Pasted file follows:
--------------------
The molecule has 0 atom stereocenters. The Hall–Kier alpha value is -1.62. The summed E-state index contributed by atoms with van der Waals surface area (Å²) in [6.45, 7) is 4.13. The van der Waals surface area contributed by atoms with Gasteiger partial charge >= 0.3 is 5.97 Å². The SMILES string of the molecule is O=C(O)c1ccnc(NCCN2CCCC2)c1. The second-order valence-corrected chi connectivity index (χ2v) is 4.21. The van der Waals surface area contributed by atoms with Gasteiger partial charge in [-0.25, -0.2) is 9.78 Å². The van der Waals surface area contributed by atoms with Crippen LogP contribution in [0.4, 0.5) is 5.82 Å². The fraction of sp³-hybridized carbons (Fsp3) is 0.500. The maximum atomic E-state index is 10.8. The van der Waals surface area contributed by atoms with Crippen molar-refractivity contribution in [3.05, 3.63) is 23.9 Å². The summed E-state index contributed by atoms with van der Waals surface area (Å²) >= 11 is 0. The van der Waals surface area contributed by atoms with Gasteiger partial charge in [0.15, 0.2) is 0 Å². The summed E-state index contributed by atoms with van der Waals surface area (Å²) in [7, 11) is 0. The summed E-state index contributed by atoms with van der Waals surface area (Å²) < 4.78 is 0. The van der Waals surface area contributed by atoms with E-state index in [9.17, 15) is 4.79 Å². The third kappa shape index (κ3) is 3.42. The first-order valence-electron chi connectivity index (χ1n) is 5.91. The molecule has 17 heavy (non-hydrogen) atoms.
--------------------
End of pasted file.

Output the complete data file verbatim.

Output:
The molecule has 0 atom stereocenters. The Hall–Kier alpha value is -1.62. The summed E-state index contributed by atoms with van der Waals surface area (Å²) in [6.45, 7) is 4.13. The van der Waals surface area contributed by atoms with Gasteiger partial charge >= 0.3 is 5.97 Å². The SMILES string of the molecule is O=C(O)c1ccnc(NCCN2CCCC2)c1. The second-order valence-corrected chi connectivity index (χ2v) is 4.21. The van der Waals surface area contributed by atoms with Gasteiger partial charge in [-0.25, -0.2) is 9.78 Å². The van der Waals surface area contributed by atoms with Crippen LogP contribution in [0.4, 0.5) is 5.82 Å². The fraction of sp³-hybridized carbons (Fsp3) is 0.500. The maximum atomic E-state index is 10.8. The van der Waals surface area contributed by atoms with Crippen molar-refractivity contribution in [3.05, 3.63) is 23.9 Å². The summed E-state index contributed by atoms with van der Waals surface area (Å²) >= 11 is 0. The van der Waals surface area contributed by atoms with Gasteiger partial charge in [0.15, 0.2) is 0 Å². The summed E-state index contributed by atoms with van der Waals surface area (Å²) in [7, 11) is 0. The summed E-state index contributed by atoms with van der Waals surface area (Å²) < 4.78 is 0. The van der Waals surface area contributed by atoms with E-state index in [9.17, 15) is 4.79 Å². The third kappa shape index (κ3) is 3.42. The first-order valence-electron chi connectivity index (χ1n) is 5.91. The molecule has 17 heavy (non-hydrogen) atoms.